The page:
Integrated landscape and Hub Design
Much as the Suth Park's '2012 Gardens' celebrate the Britsh love of Plants from around the world, inspired by Victorian pleasure gardens, our landscape palete intends to explore and celebrate our rich ecological heritage. We have taken the theme of life cycle and ecology to inspire our design approach to the Hub and playground.
In response to the powerful and sculptural topography of the wider North parkland, three tensioned and dynamic landforms have been set up to respond to this context and take the form of an 'unfurling leaf', with the Hub forming the hinge point and focus.
Using the design language of the staged timber seating used throughout the wider parkland, which accentuate and transform the fluid landforms and add layers of human inhabitation, the Hub repeats and builds upon these forms to develop the building volumes. Set back from the street, views of the Hub will be seen across an expansive species rich meadow whose landform guideds the visitor to the entrance following a low mound, which forms a threshold between and east west connection and park. The mound is overlaid with stepped timber ribbons, which increase in height to form the volume containing the building's ancillary spaces. The south facing external seating forms spill out space for the café, animating the south facade.
From this location the Hub will benefit from views not only at city level to the Olympic venues, but also past the large scale mound of planted birch woodland and beyond the River Lea and the riverine landscape. A large solitary tree marks the building entrance and the beginning of the existing line of trees, accentuating pathway and swale beyond. The building is designed as an extension of the landscape, internal and external spaces read together. Local meadow species blown in on the wind will naturally colonise the brown roof above the services spine to become a rich ecological habitat in its own right. The smooth but robust weathered hardwood lining forming the external seating and service spine cladding extends into the interior of the building.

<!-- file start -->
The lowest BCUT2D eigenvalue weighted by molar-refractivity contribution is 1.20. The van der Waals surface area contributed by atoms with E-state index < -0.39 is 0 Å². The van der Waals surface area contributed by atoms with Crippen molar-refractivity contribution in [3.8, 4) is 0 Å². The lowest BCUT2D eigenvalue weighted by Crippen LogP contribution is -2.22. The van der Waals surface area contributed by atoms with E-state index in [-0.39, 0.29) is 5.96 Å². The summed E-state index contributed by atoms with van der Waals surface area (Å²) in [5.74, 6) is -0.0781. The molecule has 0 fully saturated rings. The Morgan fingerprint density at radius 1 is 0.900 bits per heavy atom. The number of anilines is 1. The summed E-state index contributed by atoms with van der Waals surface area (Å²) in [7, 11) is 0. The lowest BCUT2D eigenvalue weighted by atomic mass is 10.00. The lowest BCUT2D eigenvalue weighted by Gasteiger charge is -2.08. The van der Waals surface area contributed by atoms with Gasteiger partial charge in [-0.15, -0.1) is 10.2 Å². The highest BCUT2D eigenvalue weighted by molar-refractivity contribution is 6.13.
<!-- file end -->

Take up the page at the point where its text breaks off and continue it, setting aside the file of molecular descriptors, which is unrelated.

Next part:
The building has been designed to limit the need for mechanical services by getting the physical form of the building to provide most of the environmental control and in this way that building is doing more and architecture is working with nature. The café and multipurpose room volumes are arranged either side of the ancillary spine. Their gently sloping timber roof planes relate to the dynamic and directionality of the landforms and frame views into the landscape. Generous roof overhangs and the coninuity of the paved floor finish blur the transition between inside and outside. The caracter of vertical structural elements and detailing of the timber cladding are developed in dialogue with the surrounding tree planting.